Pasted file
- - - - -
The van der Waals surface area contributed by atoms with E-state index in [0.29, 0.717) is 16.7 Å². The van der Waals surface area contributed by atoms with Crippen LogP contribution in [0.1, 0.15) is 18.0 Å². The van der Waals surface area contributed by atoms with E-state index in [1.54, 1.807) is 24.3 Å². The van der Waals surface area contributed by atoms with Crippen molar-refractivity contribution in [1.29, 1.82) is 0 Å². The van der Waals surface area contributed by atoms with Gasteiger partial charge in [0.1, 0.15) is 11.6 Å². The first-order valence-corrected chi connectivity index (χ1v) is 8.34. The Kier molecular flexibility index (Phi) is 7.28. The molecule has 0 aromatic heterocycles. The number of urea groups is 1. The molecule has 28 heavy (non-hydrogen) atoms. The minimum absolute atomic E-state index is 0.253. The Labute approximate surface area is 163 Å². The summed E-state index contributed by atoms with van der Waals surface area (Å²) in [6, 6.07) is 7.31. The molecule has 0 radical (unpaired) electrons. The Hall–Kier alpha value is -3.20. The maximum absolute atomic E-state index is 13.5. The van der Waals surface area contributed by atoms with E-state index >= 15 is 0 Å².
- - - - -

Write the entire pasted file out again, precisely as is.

The van der Waals surface area contributed by atoms with E-state index in [0.29, 0.717) is 16.7 Å². The van der Waals surface area contributed by atoms with Crippen LogP contribution in [0.1, 0.15) is 18.0 Å². The van der Waals surface area contributed by atoms with E-state index in [1.54, 1.807) is 24.3 Å². The van der Waals surface area contributed by atoms with Crippen molar-refractivity contribution in [1.29, 1.82) is 0 Å². The van der Waals surface area contributed by atoms with Gasteiger partial charge in [0.1, 0.15) is 11.6 Å². The first-order valence-corrected chi connectivity index (χ1v) is 8.34. The Kier molecular flexibility index (Phi) is 7.28. The molecule has 0 aromatic heterocycles. The number of urea groups is 1. The molecule has 28 heavy (non-hydrogen) atoms. The minimum absolute atomic E-state index is 0.253. The Labute approximate surface area is 163 Å². The summed E-state index contributed by atoms with van der Waals surface area (Å²) in [6, 6.07) is 7.31. The molecule has 0 radical (unpaired) electrons. The Hall–Kier alpha value is -3.20. The maximum absolute atomic E-state index is 13.5. The van der Waals surface area contributed by atoms with E-state index >= 15 is 0 Å².